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The Race Is On Between Multifamily Rental Increases And Inflation

Rising inflation   now at its highest annual rate in three decades  has only added fuel to the multifamily fire, with rents skyrocketing across the nation in 2021. 

For developers and owners, this has led to a race of sorts between market forces largely out of their control: rising rents versus rising costs. 

Heading into 2022, the longevity of rental increases is no certain thing, while the cost of labor, materials, taxes and insurance represent a suite of wild cards for the industry. But for now, rents are outrunning costs, as owners continue to enjoy expanding revenue and profits, industry experts tell Bisnow


“We're seeing rent escalations keep pace with rising construction costs in a way that we haven’t seen in at least the last five years,” Focus CEO Tim Anderson said. “Delayed deliveries and pent-up demand as a result of the pandemic have had measurable impacts on rent growth.”

Anderson, who is a developer and general contractor in the Chicago area, doubts that dynamic can last. Eventually, due to increased supply and the normalization of local and national markets, those rates will level out, he said.

For now, though, demand is in the driver's seat.

“None of our landlord clients report that tenants are having difficulty qualifying at higher rents,” John Burns Real Estate Consulting President CEO John Burns said.

“Rental occupancy has reached the highest point in decades, allowing landlords to raise rents because demand is so strong,” Burns said. “Renters are staying put rather than moving, because they tend to get a better deal on rent renewal than leaving to get another apartment.”

Rent hikes are being measured against the uncharacteristically weak rent growth seen in 2020 due to the pandemic, National Multifamily Housing Council Senior Director of Research Chris Bruen points out.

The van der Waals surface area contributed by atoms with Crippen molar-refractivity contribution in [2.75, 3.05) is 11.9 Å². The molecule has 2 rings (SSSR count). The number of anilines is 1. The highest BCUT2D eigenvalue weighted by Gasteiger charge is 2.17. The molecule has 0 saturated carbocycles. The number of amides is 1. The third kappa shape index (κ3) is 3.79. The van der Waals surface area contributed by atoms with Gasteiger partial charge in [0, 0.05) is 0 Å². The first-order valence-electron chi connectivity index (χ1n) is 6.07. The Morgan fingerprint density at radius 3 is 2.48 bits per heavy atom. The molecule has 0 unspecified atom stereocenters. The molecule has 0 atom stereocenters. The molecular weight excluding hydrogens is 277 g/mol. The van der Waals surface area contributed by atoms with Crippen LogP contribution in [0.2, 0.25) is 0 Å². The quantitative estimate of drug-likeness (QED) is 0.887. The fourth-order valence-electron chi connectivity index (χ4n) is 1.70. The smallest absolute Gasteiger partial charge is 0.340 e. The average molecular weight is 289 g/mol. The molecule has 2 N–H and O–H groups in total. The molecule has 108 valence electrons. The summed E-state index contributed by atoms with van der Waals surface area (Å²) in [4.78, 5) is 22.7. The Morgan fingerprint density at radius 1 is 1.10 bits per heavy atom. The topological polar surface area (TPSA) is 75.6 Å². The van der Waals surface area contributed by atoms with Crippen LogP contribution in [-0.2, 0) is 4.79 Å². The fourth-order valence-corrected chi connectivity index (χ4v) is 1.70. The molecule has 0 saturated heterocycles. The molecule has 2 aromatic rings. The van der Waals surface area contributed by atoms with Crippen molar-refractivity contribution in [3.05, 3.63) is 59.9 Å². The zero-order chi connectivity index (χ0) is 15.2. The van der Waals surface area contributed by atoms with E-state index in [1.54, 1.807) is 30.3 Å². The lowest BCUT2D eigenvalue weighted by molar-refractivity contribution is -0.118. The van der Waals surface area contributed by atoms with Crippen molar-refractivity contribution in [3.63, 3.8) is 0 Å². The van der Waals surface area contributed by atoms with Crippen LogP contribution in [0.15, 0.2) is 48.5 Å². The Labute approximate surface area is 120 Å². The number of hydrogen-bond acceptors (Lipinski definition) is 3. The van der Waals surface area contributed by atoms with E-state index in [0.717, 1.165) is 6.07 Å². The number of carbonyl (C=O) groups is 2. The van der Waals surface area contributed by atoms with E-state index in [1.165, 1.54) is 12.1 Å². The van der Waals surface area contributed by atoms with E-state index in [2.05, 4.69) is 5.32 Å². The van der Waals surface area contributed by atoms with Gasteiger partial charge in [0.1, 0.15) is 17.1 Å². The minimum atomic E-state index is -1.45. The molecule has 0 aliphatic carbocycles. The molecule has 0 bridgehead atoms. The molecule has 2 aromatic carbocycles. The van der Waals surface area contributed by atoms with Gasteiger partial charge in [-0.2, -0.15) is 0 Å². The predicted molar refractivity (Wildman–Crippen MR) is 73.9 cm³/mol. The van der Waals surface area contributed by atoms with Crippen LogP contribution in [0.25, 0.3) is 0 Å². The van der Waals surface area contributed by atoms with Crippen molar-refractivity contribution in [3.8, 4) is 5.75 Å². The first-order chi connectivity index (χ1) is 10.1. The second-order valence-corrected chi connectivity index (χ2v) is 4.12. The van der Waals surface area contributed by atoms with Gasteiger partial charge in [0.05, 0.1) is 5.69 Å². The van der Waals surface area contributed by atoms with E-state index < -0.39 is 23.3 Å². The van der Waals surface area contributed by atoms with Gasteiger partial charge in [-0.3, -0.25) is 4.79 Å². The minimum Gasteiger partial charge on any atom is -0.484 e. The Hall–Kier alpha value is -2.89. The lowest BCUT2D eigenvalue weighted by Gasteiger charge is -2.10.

Nevertheless, recent rent growth has been epic. The Apartment List annual National Rent Report in November found that national median rent had increased by 17.8% from January to November — compared with an average 2.6% increase over the same pre-pandemic periods from 2017 to 2019.

Rents have cooled in recent months, however. The month-over-month gain for November, according to Apartment List, came in at 0.1%, in a month when seasonal considerations typically drive average rents down.

That will probably amount to a pause, with demand strong enough to resume rental growth in the spring, Zillow analyst Alexandra Lee said, meaning that any monthly rent cooling is unlikely to continue fast enough or long enough past winter to make much of a dent in the rapid pace of annual growth.

“Vacancy rates have remained low, and affordability pressures on the for-sale market are likely to bolster rental market demand next year as some would-be buyers are priced out,” Lee said.

During an inflationary period, rising household formation is unusual, Burns said. People whose incomes and savings are being eroded by inflation historically have been more reluctant to form new rental or ownership households. This time around, he said, the surge is being driven by people born in the 1990s, many of whom are coming late to household and family formation.

Inflation gives the 2020s a whiff of the 1970s, and not the fun parts of that decade.

Against this backdrop of rental increases is cost inflation for multifamily developers and investors.